The fourth track, "Stardust," is all Bob Florence on piano with a short burst of brass from Swartz. Interestingly enough, time wise, it is the shortest track on the album with a playing time of seven minutes. Florence is magnificent on this piece in which he once again hits those keys hard as if he were making a musical statement. "Star Eyes" and "All The Things You Are" are the two cuts that feature some hot trumpet solos by Swartz as he stamps his style on the music and this CD.

As a jazz lover you can appreciate the music, musicianship and the harmony you'll find on this album. If there is any criticism from my part of this recording, it would be the playing time length of the tracks. I believe that each number could have been shortened without sacrificing quality. Five of the tracks ran from eleven to fifteen minutes in playing time. A bit much for the average listener. In all, Live At The Jazz Bakery is one excellent CD that I enjoyed listening to. Great job Brian Swartz. I look forward to his next project. -

"Brian Swartz Trio"

Brian Swartz’s new album, Three, features the drumless trio of Swartz on trumpet and flugelhorn, Larry Koonse on guitar, and Darek Oles on bass. In Three, Swartz is paying homage to trumpeter Chet Baker and his trio of the late 70s. Even though Swartz is honoring Baker’s trio he and his group are by no means copying the exact sound of Baker’s group. The trio plays eight standards and four originals by Swartz all with a unique sound and great musical interplay.

There are many differences between Swartz’s trio and Baker’s recordings from the late 70s. First of all, Swartz does not sing. Another difference is that Swartz plays at more relaxed tempos. Even though there are many differences between the two groups, Baker’s influence on Swartz shows up in his playing. Swartz and Baker both have wonderful mellow tones, and both play harmonically intriguing notes. However, as he says in his liner notes, Swartz chooses to play more simple lines. “Rather than filling up more space and being as hot as possible, I wanted to take a step back and make every note count. It came out to be a very personal statement.”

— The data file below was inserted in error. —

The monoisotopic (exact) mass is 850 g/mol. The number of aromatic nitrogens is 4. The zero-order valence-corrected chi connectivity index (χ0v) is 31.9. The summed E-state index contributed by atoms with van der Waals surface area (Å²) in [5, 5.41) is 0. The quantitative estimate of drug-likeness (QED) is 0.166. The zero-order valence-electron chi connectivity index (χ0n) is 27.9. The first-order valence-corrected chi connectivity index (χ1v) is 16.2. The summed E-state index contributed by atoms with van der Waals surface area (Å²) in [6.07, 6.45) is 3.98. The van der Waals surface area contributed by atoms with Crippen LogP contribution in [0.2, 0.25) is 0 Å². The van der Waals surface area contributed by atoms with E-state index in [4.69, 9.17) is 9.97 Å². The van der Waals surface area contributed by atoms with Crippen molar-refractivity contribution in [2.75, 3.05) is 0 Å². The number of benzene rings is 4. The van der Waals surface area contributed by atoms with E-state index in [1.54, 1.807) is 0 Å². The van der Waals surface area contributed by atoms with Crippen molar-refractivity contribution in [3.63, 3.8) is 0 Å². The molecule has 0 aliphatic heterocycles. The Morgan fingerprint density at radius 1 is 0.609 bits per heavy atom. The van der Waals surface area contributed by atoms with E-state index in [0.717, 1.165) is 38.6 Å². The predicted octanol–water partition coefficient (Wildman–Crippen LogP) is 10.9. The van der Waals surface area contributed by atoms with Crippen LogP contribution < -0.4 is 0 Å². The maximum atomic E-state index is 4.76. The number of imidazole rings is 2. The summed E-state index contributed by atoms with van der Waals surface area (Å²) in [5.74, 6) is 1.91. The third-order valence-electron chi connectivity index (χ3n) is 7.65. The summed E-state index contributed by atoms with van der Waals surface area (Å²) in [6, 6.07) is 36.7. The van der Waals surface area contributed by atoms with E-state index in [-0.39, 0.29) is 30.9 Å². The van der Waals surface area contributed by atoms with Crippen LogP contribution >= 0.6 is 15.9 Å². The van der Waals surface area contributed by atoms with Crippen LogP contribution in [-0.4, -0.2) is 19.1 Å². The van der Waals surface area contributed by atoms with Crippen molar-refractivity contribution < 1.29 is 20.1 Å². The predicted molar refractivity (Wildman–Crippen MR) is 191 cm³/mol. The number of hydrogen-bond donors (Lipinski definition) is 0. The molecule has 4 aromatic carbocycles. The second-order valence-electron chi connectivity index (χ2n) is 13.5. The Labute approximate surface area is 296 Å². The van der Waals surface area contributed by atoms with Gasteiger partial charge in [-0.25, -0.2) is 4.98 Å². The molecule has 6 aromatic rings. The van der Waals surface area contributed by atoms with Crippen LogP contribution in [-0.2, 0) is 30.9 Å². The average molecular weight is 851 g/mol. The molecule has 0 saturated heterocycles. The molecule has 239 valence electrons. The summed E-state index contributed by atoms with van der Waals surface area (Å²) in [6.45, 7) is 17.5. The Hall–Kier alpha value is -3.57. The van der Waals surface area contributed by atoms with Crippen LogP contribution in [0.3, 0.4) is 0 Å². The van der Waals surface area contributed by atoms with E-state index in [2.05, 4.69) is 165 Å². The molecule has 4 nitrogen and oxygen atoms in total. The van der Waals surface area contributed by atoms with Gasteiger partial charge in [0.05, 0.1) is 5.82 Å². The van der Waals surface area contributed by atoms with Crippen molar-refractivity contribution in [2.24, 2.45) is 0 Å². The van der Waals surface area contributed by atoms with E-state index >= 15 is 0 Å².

Knoose and Oles provide good, stable support for Swartz. Knoose’s comping is rhythmically sound and he does a nice job at filling in the holes. His soloing is lyrical and relaxing. Oles has a well defined sound and plays bass lines that keep a steady pulse going through the group.

The most impressive quality of the group is the interplay between all three musicians. They listen to each other making the group unified which produces a magical sound. An example of this is on the track “A Ghost of a Chance” when Knoose and Swartz are having a guitar and trumpet battle. At the end of the battle when they are playing simultaneously Knoose plays a lick and Swartz plays the lick back.

Three is an admirable homage to the old Chet Baker trio. It is filled with simple but yet melodically intriguing playing and great interplay. -


Brian Swartz has released three jazz CD's as a leader: "There's Only Me" (2000 Noir Records); "Live at the Jazz Bakery" (2005 Summit Records); "Three" (2006 Summit Records). He is currently in production on his fourth CD, "Portraiture." "Down With Downs" is featured on the compilation CD produced by the Los Angeles Jazz Collective.



Brian Swartz is a diverse musician. Trumpeter, composer, arranger and producer. His music also has a wide range, from jump swing to funky soul to heartfelt jazz. His band, The Gnu Sextet sprung out of the imagination of trumpeter Swartz in 2005 when the band began it's regular Tuesday engagement as the house band at the weekly jam session at the Club 1160 in Hollywood, CA. Swartz sought just the right mix of players that had mastered their respective instruments but were pliable enough to make Swartz's music their own. What they've come up with is a highly personal and intensely expressive style of performance. Since the band has played together since 2005, they have developed a palpable chemistry. In 2008, the band recorded a live DVD at Wave Street Studios in Monterey, California. Swartz's composition "Down with Downs" was selected as the Grand Prize Winner for the Jazz Category in the 2009 John Lennon Songwriting Contest, Session 1.